For the meaner among us, the best scene in GoodFellas is the one in which Henry Hill beats the face off the guy who has just molested his girlfriend. None of us approves of vigilante violence. But, within the safe proscenium of a movie, we are allowed to enjoy aggressors getting even worse than they deserve.
Cate Blanchett’s greatest moment in this sleek opera of decline – initially incremental, then precipitous – sees Lydia Tár, first woman chief conductor of a major Berlin orchestra, approaching the apparently cowed child who has been bullying her adopted daughter.
[ Tár, starring Cate Blanchett, has already stirred up Oscar buzz and ruffled culture war feathers ]
After threatening to “get” her, Tár adds: “If you tell any grown-up what I just said, they won’t believe you, because I’m a grown-up.”
The thrill could hardly be more illicit. She’s merely telling the child off. It works. But she is using the most sinister strategies of the serial abuser. What are we to think of this creature?
In comparison, the audience’s relationship with Henry Hill was pretty straightforward. Of course we disapprove of this accomplice to murder, but, for an hour or three, we permit ourselves to guiltily ride along in his passenger seat. Since Tár’s triumphant premiere at the Venice Film Festival, much of the world has longed for less ambiguous verdicts on its eponymous protagonist.
Todd Field’s tremendous film is not exactly about cancel culture. But there are opportunities for the easily provoked to jump on board one bandwagon or another. Opportunities are, however, not the same things as invitations. Here is a work of art set at an unfashionably equivocal angle to contemporary discontents.
Field, director of the less grandiose In the Bedroom and Little Children, begins the film in deceptively oleaginous form. We meet Lydia Tár on the stage of the Lincoln Centre, where she is being interviewed by the New Yorker’s Adam Gopnik (playing himself). The film seems, at this stage, at home to the myth of The Modern Genius as defined by the Awards Industrial Complex. She did this. She did that.
Having won Emmy, Grammy, Oscar and Tony, she is entitled to the Egot acronym. She dresses, eats and loves accordingly. A self-described “U-Haul lesbian”, Tár inhabits an enviably chic apartment – as evocatively grey as the Berlin exteriors in late winter – with concertmaster Sharon (Nina Hoss). If we hadn’t absorbed a few off-key hints in the opening scenes, we could be fooled into expecting a celebration of virtuosity at its most suave.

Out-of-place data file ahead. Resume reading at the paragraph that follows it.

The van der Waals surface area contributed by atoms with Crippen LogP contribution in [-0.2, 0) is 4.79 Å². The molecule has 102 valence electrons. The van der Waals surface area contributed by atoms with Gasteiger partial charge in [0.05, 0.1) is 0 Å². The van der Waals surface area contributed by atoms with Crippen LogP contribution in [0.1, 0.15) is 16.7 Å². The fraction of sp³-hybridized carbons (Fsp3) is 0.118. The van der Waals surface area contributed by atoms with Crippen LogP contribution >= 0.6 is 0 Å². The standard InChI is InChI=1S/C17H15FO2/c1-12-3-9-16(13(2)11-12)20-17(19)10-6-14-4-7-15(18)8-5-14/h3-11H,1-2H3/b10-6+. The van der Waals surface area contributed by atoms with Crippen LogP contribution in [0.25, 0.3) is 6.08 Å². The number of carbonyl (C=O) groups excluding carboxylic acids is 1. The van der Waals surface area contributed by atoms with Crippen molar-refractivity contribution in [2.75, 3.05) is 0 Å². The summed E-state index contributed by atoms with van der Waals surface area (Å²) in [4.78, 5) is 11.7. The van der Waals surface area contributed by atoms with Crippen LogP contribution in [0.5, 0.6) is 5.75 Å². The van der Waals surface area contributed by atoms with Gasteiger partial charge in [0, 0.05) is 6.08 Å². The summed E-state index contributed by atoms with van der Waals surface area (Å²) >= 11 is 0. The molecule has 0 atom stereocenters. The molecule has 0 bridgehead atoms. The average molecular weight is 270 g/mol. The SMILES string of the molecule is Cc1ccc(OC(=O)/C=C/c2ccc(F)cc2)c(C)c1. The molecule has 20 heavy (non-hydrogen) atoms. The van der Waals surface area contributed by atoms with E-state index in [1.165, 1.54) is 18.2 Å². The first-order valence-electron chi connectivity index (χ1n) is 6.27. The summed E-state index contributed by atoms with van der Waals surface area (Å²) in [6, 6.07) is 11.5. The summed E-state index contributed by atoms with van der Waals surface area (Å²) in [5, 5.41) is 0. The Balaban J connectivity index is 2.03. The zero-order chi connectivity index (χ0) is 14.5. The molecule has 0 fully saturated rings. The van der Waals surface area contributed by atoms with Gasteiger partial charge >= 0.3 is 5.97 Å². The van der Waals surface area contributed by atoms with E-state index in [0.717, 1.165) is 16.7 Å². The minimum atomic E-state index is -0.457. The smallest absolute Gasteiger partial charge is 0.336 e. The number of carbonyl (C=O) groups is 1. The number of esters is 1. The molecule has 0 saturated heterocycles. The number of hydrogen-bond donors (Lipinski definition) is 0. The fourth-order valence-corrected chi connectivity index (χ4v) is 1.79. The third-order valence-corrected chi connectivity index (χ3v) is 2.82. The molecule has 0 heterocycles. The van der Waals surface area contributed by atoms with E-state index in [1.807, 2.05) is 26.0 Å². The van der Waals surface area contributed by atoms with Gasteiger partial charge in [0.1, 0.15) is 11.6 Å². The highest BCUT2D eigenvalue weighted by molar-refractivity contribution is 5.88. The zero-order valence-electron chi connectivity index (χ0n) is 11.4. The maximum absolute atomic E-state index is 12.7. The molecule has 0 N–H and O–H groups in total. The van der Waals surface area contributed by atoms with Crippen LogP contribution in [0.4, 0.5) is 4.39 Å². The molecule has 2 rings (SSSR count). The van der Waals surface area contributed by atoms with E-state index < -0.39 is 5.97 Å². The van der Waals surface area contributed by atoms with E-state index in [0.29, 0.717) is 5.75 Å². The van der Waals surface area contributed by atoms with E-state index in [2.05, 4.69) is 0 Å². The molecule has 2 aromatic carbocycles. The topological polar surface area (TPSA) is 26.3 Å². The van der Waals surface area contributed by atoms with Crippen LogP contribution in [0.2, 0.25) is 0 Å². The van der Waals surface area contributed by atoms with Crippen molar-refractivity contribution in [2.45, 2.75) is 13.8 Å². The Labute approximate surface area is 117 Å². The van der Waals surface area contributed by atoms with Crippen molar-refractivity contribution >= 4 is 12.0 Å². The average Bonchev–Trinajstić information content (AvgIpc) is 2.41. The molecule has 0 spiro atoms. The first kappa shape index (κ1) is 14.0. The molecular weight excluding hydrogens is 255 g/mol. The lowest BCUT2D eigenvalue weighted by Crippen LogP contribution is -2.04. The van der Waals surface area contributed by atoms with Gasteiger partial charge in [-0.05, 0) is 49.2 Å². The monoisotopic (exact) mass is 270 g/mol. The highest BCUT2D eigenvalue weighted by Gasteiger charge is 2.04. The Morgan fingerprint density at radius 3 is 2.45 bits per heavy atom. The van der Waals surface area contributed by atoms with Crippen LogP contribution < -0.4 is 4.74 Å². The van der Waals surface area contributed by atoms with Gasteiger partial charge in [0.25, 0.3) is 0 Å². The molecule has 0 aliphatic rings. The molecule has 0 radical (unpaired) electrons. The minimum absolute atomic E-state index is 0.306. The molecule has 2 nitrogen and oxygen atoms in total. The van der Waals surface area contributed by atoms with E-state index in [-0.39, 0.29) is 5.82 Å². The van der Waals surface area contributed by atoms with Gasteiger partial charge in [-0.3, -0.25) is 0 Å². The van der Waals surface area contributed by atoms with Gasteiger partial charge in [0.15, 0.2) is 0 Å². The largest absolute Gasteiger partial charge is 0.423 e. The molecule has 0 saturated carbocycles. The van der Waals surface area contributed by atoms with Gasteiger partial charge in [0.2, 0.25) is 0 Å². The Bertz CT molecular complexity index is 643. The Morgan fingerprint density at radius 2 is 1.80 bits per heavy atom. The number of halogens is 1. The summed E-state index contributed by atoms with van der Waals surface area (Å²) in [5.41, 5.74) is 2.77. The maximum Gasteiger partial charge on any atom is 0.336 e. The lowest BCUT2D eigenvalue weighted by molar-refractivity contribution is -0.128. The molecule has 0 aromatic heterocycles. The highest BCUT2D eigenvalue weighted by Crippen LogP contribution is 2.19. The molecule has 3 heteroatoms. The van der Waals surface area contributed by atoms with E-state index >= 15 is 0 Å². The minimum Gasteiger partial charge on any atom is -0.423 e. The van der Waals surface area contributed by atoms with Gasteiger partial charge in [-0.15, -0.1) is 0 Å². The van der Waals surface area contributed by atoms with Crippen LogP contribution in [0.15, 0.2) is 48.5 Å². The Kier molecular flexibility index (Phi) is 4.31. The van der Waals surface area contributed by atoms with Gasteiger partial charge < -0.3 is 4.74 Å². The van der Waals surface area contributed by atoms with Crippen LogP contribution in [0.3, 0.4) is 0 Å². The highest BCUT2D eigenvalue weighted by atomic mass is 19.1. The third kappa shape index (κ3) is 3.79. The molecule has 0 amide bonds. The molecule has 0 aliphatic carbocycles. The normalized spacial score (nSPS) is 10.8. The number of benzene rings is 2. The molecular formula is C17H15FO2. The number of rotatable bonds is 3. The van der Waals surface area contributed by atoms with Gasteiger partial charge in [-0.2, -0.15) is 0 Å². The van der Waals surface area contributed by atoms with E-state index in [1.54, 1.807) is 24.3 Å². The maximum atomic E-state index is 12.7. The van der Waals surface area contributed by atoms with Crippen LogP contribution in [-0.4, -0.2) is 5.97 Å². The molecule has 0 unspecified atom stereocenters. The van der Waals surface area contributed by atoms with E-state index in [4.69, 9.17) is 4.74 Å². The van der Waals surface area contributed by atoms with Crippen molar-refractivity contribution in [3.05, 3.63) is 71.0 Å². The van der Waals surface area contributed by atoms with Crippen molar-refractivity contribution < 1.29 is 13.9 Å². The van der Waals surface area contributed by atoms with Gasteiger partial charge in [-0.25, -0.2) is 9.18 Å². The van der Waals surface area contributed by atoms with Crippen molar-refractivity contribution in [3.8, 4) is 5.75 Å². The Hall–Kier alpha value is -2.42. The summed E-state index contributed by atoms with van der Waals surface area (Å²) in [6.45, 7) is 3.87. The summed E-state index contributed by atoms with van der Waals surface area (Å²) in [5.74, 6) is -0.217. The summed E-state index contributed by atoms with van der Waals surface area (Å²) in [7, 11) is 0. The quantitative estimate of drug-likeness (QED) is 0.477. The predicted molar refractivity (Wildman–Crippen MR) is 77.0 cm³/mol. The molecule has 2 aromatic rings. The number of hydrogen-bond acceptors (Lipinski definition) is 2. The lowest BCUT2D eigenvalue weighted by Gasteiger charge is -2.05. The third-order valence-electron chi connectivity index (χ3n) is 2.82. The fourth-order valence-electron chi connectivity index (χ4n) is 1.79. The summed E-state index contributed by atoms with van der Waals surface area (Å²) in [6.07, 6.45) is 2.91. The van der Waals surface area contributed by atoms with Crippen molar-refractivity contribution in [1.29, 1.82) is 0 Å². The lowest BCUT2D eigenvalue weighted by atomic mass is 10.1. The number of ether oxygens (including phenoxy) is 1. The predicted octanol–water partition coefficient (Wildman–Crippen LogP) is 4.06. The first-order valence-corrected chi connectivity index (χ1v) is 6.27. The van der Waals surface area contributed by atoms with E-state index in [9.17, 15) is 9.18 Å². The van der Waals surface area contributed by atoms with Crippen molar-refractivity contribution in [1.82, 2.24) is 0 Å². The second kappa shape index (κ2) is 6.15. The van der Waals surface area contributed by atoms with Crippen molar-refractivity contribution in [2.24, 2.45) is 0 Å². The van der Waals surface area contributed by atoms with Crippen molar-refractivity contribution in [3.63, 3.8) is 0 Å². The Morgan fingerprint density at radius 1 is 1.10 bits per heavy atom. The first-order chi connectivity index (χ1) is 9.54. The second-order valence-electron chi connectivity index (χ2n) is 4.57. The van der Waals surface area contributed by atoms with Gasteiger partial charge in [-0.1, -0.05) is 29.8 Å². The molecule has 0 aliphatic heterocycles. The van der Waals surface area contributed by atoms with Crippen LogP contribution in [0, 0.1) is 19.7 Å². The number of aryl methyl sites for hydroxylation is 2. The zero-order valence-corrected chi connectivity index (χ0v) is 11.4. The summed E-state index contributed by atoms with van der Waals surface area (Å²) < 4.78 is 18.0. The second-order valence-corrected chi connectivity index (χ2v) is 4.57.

The film’s already much-discussed pivot has Tár teaching a class at the Juilliard School. One of the students explains that he objects to JS Bach because of that composer’s unlovely treatment of women. She ridicules him mercilessly. He brings up his status as a “Bipoc transgender person”. People who had yet to see the film decided that Lydia Tár – or occasionally “Blanchett” – was either a raw monster or a based, anti-woke warrior. Field’s screenplay teases by later revealing Tár’s genuine malignity before, in a stunning coda, apparently wondering whether society is too absolute in its reaction to such transgressions.
None of this would be worth chewing over if Tár were less persuasive in its (why not?) orchestral sweep. The middle body of the picture, shot impeccably by Florian Hoffmeister, takes on the quality of an oblique ghost story as, struggling to prepare a performance of Mahler’s Fifth, she finds her fragile carapace creaking and cracking.
There are voices in the woods. A terse melody sticks in her head. As events progress, Blanchett moves from near-robotic insouciance – an empress among dung gatherers – to a hand-wringing, paranoid Lady Macbeth. The role is tailored to the actor’s familiar haughty strengths, but her performance is no less compelling for that.
The social provocations are ultimately secondary leitmotifs in a work that strives first to make a fully rounded and fully angled fictional character from wisps of influence. They do, it seems, still make them like this.
Tár is released on Friday, January 13th